The Delivery

I woke from a light sleep to the quiet hum of the ship. A quick glance through the forward windows revealed little except the stars. I carried out my flight check routines. There couldn’t be anything serious or the ship would have woken me with alarms calculated to make the adrenaline kick in. The gauges all read normal and the lights showed clear apart from the galley overload which winked a sullen yellow – ok, so I was low on supplies. I knew that, so why did it always want to remind me. If it carried on annoying me I might rip out the cable and use it for the new belt I was starting to need!

I checked the gauges for the cargo hold – all clear. My cargo was safe and secure. And also disguised. The planets in the Canis system tend to look upon my cargo as contraband and would take a dim view of me were they to see through the subterfuge. The approach to my destination was a subtle one – we were drifting along in at a slow cruise. Not a sign of hurry and clearly visible with the lights on, looking for all the constellations like a ship on a legal trading run. The Humorist was, to all intents and purposes, just that although she did hide an unexpected turn of speed with engines that had not been fitted by her builders. Even so, she couldn’t out-run the marshals or the many pirates that lay in wait to prey on small vessels. I had hoped that the pirates would assume that I had nothing worth stealing with being so visible and that the marshals would ignore such a meekly law abiding ship – so far the gamble had worked and I hadn’t been forced to bare her fangs.

Despite our slow speed, I could now see clearly the rapidly approaching guard stations of Arclon and the planet itself beyond. I slowed slightly more – suggesting that I was perhaps expecting a signal questioning my intentions and was prepared to stop if requested. Sure enough I soon received the first transmission – “Identify yourself, ship and nature of your visit”. That was easy… No point in hiding our identity, they would have already found the ship from its signature in the database.

“The Humorist, Captain Anson and I have a freight consignment for Arclon Central Repository”. All freight inbound would go there (except for contraband items like mine but I wasn’t about to mention that).

The ship’s passive array started to wink warnings to me. We were being scanned, especially in the area of the cargo hold. I hoped they were seeing machine tools for the mining colonies in the mountains of the upper continent. It was a long hard look but when you’ve had as many wars with your neighbouring planets as the Arclonians have, you are always wary in case an approaching vessel isn’t quite what she seems.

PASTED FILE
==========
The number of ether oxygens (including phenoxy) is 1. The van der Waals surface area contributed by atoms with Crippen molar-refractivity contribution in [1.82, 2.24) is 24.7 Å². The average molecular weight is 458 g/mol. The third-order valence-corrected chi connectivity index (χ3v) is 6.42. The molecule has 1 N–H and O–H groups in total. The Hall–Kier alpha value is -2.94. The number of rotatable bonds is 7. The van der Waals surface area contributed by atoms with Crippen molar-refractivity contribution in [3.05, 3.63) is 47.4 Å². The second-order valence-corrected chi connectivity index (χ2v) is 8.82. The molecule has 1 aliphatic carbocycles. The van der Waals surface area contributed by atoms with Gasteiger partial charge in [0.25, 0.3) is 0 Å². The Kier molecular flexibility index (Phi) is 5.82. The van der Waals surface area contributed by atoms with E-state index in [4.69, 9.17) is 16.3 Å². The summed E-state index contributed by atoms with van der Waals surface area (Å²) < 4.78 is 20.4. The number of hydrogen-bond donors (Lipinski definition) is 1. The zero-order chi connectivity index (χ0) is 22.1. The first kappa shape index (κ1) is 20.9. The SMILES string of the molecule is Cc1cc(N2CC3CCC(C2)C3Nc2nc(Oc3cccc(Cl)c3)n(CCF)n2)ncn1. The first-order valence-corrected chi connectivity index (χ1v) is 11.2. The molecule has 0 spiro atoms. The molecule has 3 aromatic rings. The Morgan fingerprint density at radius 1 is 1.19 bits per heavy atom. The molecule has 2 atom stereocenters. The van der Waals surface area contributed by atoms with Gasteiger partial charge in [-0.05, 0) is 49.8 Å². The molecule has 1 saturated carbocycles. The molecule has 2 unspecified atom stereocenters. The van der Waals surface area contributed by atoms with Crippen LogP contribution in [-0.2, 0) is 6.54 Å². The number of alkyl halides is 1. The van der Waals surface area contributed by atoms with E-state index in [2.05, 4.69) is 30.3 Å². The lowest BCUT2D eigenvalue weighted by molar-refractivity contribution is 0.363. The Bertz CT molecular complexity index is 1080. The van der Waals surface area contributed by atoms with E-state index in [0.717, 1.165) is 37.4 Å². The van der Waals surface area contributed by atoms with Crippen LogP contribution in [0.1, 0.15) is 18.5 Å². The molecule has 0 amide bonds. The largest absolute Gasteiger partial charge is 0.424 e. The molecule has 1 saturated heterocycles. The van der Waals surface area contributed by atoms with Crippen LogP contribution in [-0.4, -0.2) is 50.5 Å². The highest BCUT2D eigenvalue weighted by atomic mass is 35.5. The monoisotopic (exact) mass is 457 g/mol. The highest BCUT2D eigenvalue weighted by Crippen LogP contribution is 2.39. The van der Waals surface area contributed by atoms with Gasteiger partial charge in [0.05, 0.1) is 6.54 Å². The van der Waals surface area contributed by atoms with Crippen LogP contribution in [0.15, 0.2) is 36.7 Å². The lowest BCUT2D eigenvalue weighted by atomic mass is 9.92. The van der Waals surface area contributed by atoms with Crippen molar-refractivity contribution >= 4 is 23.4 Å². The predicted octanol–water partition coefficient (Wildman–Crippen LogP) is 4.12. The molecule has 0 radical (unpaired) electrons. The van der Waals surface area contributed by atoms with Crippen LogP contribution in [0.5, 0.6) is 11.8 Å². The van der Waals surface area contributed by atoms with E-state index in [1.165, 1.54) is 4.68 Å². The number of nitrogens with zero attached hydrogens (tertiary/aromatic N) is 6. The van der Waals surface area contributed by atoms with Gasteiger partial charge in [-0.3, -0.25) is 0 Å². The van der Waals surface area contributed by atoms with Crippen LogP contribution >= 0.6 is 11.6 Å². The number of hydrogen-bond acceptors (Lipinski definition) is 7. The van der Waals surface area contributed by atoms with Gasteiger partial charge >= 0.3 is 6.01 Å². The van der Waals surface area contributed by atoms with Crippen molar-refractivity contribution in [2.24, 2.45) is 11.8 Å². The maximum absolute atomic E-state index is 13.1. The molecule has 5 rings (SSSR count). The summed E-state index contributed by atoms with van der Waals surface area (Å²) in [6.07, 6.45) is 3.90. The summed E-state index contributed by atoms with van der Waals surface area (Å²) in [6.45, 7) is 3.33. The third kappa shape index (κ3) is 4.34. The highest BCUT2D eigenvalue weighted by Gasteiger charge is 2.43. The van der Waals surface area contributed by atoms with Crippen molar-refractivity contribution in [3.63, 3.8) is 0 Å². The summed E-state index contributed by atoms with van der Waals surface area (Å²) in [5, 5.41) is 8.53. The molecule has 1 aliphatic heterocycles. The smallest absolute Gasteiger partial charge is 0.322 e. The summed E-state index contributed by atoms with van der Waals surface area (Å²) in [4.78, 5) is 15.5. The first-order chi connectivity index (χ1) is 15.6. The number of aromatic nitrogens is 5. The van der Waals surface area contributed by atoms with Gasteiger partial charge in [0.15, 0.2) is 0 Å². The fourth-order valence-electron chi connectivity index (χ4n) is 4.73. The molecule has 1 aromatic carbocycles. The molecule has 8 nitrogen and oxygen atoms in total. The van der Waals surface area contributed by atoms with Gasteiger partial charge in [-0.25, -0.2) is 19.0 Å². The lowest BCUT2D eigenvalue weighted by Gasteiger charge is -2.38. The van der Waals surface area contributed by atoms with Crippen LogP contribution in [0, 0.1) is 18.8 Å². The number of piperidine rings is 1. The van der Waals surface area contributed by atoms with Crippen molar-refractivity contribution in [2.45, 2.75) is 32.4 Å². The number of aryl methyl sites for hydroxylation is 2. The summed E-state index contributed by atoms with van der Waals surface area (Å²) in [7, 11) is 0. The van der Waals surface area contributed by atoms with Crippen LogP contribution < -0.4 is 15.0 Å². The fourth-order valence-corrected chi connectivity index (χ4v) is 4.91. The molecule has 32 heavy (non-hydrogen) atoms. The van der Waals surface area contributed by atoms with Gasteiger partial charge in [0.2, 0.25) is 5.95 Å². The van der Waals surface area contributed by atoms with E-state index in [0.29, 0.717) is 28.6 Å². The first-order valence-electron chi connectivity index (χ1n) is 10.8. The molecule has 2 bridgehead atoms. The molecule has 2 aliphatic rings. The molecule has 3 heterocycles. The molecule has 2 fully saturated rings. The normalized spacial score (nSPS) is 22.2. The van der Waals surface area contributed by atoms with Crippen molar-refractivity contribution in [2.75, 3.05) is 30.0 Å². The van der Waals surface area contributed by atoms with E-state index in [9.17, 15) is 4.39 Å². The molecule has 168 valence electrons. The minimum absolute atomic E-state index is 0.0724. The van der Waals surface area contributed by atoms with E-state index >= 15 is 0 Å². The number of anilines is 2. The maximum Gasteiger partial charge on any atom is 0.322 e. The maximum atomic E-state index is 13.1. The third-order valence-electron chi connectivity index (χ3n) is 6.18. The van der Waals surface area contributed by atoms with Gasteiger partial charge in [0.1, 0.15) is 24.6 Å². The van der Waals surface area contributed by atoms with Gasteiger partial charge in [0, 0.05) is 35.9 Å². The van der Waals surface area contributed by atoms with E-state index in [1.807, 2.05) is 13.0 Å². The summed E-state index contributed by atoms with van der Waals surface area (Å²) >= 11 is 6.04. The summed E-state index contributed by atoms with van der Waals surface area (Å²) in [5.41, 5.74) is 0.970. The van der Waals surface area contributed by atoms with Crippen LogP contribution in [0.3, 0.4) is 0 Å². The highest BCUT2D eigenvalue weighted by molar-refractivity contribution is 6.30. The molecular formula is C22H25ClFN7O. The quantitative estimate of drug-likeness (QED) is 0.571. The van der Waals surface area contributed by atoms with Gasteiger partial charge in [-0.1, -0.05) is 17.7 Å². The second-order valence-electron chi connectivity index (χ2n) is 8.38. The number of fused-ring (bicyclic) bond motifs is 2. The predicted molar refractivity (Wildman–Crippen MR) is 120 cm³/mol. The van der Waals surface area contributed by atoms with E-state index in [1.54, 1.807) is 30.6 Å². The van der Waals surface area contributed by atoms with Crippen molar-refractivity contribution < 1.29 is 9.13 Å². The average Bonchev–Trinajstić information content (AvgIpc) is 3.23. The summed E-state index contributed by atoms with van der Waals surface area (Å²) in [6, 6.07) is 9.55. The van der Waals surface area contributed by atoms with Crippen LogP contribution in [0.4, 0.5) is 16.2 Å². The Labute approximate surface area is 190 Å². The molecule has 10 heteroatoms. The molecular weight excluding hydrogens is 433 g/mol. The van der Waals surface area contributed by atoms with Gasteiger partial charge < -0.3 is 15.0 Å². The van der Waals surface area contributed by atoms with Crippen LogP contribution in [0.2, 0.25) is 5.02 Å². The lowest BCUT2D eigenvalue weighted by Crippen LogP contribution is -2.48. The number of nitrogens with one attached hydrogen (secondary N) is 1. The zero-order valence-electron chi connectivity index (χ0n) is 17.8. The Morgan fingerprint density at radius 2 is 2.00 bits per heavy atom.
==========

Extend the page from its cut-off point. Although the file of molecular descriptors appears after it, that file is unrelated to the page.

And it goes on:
“What is your cargo” – I was expecting that too. Fabricating a chain of trading to show the path of non-existent machine tools to my hold would have taken too long. I’d taken this assignment just two days previously and my cargo could not be kept in stasis for too many hours so it was a bit of a rush job which had increased the element of risk and jacked up my price.

“Haven’t you received the Manifest? – I posted it on Terrack two days back”

“We have no Manifest – what is your Cargo?”

“I have machine tools for delivery to Central Repository”

Silence again and more scan warnings from the passive array. To have come so far to fail now would be a very poor show but we were close now and I estimated I needed just another couple of minutes. I left the shields down. To raise them would also raise some eyebrows – well ridges rather than brows. The Arclonians don’t have enough hair to use it to shield their eyes. It would also drain my power reserves and I really wanted them for the engines. I did however check the main engine temperatures and flicked on the power booster switches.

The phones crackled to life again. This time the voice sounded more questioning – more sure that something wasn’t right, even over the translator, and the array started winking warnings of weapons coming on line in the now very close guard towers.

“Your vessel is too light to be carrying a cargo of Machine tools” “Again, What are you carrying and why have you no manifest”

Time had run out – act now or be boarded. I didn’t really fancy the second option. The penalty for carrying a Miekan female, into Arclon space, was likely to be severe beyond even my vivid imagination. I threw caution to the wind and the regulators into full forward. The ship twitched and for a fleeting moment I wondered if I had left the booster switches just a little too late. But then she surged forwards between the two nearest towers, accelerating rapidly and, following my inputs, cranked up and to the left. I doused the lights, upped the shields and the scanjam’s before shutting down the engines and pushing the nose down to allow the planets gravity to pull us in a gentle curve towards the lower continent and the planet’s bottom pole.

Stunned silence from the translator. If they wanted me now they’d have to send a ship to find me and I was running in almost silent mode. The towers were built to fight off battle fleets, not deal with naughty little boys like me and I fervently hoped that they would begin looking in the general direction I’d been going when I first broke through the cordon. I started to receive transmissions telling me to put my lights on, give myself up, along with promises to resolve the matter swiftly and with all leniency – Good, they didn’t know where I was.